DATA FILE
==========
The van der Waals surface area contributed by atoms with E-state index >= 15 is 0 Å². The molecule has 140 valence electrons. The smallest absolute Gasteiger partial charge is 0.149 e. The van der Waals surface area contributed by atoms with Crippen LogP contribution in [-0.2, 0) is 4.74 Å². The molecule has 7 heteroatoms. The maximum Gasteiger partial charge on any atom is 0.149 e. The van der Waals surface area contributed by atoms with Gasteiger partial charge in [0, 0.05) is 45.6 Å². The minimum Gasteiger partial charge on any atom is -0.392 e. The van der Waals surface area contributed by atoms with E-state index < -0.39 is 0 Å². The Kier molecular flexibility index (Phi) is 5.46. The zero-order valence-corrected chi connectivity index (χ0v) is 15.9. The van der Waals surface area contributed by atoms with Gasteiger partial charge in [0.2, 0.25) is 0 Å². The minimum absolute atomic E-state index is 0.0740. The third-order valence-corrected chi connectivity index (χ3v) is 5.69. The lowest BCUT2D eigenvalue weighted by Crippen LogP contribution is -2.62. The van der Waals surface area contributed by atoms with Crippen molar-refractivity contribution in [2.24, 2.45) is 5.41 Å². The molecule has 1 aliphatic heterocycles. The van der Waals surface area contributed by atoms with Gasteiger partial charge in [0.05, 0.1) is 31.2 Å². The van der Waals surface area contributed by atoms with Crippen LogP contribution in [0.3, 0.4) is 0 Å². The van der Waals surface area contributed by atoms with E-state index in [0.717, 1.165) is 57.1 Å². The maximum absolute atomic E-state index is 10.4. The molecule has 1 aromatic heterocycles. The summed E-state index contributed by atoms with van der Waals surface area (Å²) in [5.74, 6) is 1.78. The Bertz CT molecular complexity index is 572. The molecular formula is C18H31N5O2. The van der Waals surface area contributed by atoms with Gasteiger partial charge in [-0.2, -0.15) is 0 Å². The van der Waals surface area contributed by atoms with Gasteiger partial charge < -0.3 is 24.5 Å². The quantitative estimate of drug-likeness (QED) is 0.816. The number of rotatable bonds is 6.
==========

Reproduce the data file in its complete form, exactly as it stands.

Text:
The van der Waals surface area contributed by atoms with E-state index >= 15 is 0 Å². The molecule has 140 valence electrons. The smallest absolute Gasteiger partial charge is 0.149 e. The van der Waals surface area contributed by atoms with Crippen LogP contribution in [-0.2, 0) is 4.74 Å². The molecule has 7 heteroatoms. The maximum Gasteiger partial charge on any atom is 0.149 e. The van der Waals surface area contributed by atoms with Gasteiger partial charge in [0, 0.05) is 45.6 Å². The minimum Gasteiger partial charge on any atom is -0.392 e. The van der Waals surface area contributed by atoms with E-state index < -0.39 is 0 Å². The Kier molecular flexibility index (Phi) is 5.46. The zero-order valence-corrected chi connectivity index (χ0v) is 15.9. The van der Waals surface area contributed by atoms with Gasteiger partial charge in [0.2, 0.25) is 0 Å². The minimum absolute atomic E-state index is 0.0740. The third-order valence-corrected chi connectivity index (χ3v) is 5.69. The lowest BCUT2D eigenvalue weighted by Crippen LogP contribution is -2.62. The van der Waals surface area contributed by atoms with Crippen molar-refractivity contribution in [2.24, 2.45) is 5.41 Å². The molecule has 1 aliphatic heterocycles. The van der Waals surface area contributed by atoms with Gasteiger partial charge in [0.05, 0.1) is 31.2 Å². The van der Waals surface area contributed by atoms with Crippen LogP contribution in [0.3, 0.4) is 0 Å². The van der Waals surface area contributed by atoms with E-state index in [0.717, 1.165) is 57.1 Å². The maximum absolute atomic E-state index is 10.4. The molecule has 1 aromatic heterocycles. The summed E-state index contributed by atoms with van der Waals surface area (Å²) in [5.74, 6) is 1.78. The Bertz CT molecular complexity index is 572. The molecular formula is C18H31N5O2. The van der Waals surface area contributed by atoms with Gasteiger partial charge in [-0.2, -0.15) is 0 Å². The van der Waals surface area contributed by atoms with Gasteiger partial charge < -0.3 is 24.5 Å². The quantitative estimate of drug-likeness (QED) is 0.816. The number of rotatable bonds is 6.